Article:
Wow, DSC! That's a great looking panel. I've googled for these kind of details several times over the last few years and have never been able to find anything nearly as thorough as what you just shared. Thank you so much for all the photos and details on your process.

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cj3000
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Post by cj3000 » Thu Apr 17, 2014 4:43 pm

zamp wrote:Wow, DSC! That's a great looking panel. I've googled for these kind of details several times over the last few years and have never been able to find anything nearly as thorough as what you just shared. Thank you so much for all the photos and details on your process.
I can conform this. Absolutely no info in the web for this kind of silkscreening.
Thanks a lot. Beautifully documented.
Christoph.

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eolianmollisol
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Post by eolianmollisol » Thu Apr 17, 2014 6:39 pm

getting down to business DSC! :yay:
soils sustain life

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Post by guitarfool » Thu Apr 17, 2014 7:41 pm

goom wrote:
guitarfool wrote:There's a bit of info on silkscreening synth panels on my webpage:

http://www.guitarfool.com/Silkscreen.html

Hasn't been updated in years.
Hi guitar - Great job on your panels. Thanks for documenting your process.

May I ask how much Westar charges for your screens? Is it feasible to add more than one panel graphic to a single screen to save some money?
Sorry for the delayed response - for some reason I no longer get notifications from Muffs!

I have been ordering the 18x20 #200 (treads per inch) white silkscreens on aluminum frames, coated and burned with 300-600 DPI JPEG artwork that I send them. It works out to about $50 per screen plus shipping.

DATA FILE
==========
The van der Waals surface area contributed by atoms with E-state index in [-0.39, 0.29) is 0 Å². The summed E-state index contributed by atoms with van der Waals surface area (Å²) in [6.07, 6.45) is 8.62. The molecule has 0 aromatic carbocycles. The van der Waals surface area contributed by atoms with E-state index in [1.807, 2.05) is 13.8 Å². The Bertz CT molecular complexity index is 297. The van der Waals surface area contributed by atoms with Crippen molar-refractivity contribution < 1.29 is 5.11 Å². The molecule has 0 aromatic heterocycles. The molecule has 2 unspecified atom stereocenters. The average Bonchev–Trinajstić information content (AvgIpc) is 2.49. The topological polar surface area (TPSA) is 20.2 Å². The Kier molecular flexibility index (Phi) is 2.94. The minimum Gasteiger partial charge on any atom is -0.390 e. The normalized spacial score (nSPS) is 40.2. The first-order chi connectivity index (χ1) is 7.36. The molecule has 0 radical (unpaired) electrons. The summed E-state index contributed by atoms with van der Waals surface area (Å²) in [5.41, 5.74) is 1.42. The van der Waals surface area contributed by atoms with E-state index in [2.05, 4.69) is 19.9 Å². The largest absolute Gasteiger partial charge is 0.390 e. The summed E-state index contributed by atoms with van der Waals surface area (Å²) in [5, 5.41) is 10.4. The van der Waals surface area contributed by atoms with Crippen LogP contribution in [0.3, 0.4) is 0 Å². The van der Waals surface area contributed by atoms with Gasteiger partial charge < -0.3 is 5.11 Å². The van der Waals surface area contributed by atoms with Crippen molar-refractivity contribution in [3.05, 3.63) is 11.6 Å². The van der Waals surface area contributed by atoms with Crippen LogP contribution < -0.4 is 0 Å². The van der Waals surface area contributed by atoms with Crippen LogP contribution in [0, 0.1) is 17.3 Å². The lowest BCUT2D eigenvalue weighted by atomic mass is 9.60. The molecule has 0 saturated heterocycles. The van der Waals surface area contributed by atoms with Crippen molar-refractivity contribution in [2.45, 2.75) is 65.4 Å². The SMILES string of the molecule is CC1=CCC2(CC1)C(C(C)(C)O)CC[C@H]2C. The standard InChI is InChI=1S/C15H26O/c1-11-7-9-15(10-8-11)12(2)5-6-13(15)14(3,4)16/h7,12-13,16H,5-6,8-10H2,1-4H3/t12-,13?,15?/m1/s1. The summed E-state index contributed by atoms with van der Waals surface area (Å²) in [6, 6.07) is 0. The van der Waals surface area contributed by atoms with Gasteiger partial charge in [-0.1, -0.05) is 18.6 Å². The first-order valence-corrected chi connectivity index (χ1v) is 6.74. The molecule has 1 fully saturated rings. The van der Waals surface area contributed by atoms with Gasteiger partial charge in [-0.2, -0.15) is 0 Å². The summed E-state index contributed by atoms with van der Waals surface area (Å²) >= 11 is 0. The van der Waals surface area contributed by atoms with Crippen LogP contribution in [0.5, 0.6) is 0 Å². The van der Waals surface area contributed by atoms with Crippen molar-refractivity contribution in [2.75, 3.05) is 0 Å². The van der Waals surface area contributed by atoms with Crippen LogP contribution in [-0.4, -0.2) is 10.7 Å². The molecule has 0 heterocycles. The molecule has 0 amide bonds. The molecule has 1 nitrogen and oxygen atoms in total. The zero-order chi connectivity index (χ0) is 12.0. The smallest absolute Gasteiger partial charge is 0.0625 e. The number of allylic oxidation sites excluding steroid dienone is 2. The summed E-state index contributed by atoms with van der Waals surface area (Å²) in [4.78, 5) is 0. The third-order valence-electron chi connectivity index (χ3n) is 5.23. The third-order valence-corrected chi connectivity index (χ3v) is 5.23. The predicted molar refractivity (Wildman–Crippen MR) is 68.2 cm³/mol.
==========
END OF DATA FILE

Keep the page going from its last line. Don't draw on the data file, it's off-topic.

On this size screen, I can get 1 quad width MU panel, or 2 double width, or 3 single width panels. You only need to leave about the spacing of a single width panel between each one. The only issue with this is you need to wash the screen after printing one of the panels on the screen, then dry it before you can use the screen to print one of the other panels on it. A hair drier works well here. If you try printing with a wet screen, bad things happen. I guess that on average it's about $25 per panel design for the ready-to-print screens.

I am also using water-based ink (Speedball). It is pretty thick, but squeegees through the screen nicely. I have been doing this for about 14 years, and have never had an issue with durability of the printed panels. They really aren't exposed to much contact anyway (unless you use all slider pots, or have small children playing with it).

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6.4 Billion
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Post by 6.4 Billion » Thu Apr 17, 2014 8:07 pm

Nice photoset DSC! Do you ever have problems with the translucency print being off by a small amount? I've noticed when printing things, especially larger prints, the scaling might not be spot on in one direction.

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Post by DSC » Thu Apr 17, 2014 8:30 pm

Thanks for all of the comments. I will say you don't meet many people who screenprint 'flatwork' as we call it in the industry. It's mostly textile (tshirts) printers you find. To this date I have only met 6 dyed in the wool flat work screen printers. Guys who have printed a six color panel or more using epoxy or uv based inks.

As far as vacuum, I have a central vac installed in my shop, I usually tie into it. Just need a 'knife' switch to move the suction on and off. This is only really useful if you you are working in quantity. At least 30 panels or more. Extremely useful for larger runs.